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Am J Physiol Cell Physiol. 2003 Aug;285(2):C237-49.

What is the role of SNARE proteins in membrane fusion?

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  • 1Department of Molecular and Cell Biology, Univ. of California, Berkeley, CA 94720, USA.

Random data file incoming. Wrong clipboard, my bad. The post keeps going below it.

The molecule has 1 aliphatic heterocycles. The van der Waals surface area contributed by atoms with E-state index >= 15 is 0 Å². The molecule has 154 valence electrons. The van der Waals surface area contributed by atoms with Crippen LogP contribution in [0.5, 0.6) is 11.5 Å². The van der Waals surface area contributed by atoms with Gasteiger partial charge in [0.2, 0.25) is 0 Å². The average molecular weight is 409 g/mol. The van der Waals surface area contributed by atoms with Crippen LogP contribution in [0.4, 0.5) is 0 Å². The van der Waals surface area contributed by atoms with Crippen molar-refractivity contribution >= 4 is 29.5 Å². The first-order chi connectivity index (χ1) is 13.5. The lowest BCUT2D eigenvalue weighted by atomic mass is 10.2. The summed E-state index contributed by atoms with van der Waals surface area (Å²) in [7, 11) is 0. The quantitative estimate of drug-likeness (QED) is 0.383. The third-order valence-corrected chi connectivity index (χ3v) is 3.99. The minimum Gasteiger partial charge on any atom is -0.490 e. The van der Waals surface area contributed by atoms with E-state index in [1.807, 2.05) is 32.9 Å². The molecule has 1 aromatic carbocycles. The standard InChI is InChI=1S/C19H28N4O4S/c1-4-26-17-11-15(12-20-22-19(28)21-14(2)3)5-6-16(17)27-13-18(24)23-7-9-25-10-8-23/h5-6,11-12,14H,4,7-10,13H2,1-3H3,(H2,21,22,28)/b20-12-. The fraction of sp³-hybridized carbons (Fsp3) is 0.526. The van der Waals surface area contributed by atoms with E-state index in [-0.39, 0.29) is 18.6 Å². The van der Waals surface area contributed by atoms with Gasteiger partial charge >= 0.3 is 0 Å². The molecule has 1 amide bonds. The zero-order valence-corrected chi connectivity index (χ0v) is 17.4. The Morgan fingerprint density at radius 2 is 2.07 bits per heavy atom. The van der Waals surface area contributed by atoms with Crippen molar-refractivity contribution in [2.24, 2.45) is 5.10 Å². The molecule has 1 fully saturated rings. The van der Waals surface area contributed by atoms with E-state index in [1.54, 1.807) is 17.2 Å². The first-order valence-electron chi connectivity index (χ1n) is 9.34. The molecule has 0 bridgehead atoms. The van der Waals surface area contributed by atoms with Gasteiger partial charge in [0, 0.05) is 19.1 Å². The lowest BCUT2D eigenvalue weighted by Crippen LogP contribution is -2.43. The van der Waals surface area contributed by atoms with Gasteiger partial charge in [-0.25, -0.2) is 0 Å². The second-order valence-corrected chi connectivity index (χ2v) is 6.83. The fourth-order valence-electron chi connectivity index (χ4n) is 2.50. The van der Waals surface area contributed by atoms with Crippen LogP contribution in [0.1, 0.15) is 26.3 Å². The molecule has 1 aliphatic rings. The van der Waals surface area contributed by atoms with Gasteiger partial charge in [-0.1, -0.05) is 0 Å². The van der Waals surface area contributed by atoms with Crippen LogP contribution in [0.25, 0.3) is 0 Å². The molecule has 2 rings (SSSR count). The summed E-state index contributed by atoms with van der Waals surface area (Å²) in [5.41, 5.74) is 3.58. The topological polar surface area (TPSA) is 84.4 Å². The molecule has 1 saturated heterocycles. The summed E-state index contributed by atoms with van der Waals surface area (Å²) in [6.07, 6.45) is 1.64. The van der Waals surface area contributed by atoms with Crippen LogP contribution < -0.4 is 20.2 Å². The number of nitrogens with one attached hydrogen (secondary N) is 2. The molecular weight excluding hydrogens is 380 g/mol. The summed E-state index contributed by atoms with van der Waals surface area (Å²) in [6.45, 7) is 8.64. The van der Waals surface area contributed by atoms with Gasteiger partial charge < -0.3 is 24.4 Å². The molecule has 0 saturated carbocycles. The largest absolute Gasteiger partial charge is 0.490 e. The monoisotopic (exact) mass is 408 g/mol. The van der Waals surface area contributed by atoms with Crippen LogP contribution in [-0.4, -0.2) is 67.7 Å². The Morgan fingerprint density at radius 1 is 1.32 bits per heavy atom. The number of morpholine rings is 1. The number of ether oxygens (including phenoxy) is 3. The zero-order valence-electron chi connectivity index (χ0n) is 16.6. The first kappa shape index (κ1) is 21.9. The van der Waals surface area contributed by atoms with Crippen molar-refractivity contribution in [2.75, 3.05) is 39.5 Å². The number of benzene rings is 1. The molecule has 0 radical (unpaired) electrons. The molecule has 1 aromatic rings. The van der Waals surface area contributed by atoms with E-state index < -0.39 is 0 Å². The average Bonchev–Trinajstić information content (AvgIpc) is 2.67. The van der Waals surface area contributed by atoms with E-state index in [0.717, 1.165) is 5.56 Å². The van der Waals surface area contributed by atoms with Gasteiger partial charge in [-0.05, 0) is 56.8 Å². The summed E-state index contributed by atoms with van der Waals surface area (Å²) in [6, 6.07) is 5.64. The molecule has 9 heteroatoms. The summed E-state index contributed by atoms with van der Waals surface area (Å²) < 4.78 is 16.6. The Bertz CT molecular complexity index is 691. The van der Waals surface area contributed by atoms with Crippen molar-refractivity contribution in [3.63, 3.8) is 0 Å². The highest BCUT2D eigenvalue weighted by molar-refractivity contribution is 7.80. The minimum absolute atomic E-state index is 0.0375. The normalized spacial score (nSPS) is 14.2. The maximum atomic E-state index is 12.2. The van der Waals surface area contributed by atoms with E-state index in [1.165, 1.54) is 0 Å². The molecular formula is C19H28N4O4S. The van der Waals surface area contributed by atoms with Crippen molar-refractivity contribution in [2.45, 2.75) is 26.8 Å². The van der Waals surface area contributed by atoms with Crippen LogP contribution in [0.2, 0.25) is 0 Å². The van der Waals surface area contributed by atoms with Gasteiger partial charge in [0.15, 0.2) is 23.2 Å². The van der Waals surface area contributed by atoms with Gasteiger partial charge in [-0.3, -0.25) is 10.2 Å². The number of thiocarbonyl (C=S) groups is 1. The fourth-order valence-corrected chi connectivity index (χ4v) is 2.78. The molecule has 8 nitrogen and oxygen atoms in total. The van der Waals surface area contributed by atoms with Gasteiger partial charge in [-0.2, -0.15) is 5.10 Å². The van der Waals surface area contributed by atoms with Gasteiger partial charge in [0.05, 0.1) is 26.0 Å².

Soluble N-ethylmaleimide-sensitive factor activating protein receptor (SNARE) proteins have been at the fore-front of research on biological membrane fusion for some time. The subcellular localization of SNAREs and their ability to form the so-called SNARE complex may be integral to determining the specificity of intracellular fusion (the SNARE hypothesis) and/or serving as the minimal fusion machinery. Both the SNARE hypothesis and the idea of the minimal fusion machinery have been challenged by a number of experimental observations in various model systems, suggesting that SNAREs may have other functions. Considering recent advances in the SNARE literature, it appears that SNAREs may actually function as part of a complex fusion "machine." Their role in the machinery could be any one or a combination of roles, including establishing tight membrane contact, formation of a scaffolding on which to build the machine, binding of lipid surfaces, and many others. It is also possible that complexations other than the classic SNARE complex participate in membrane fusion.

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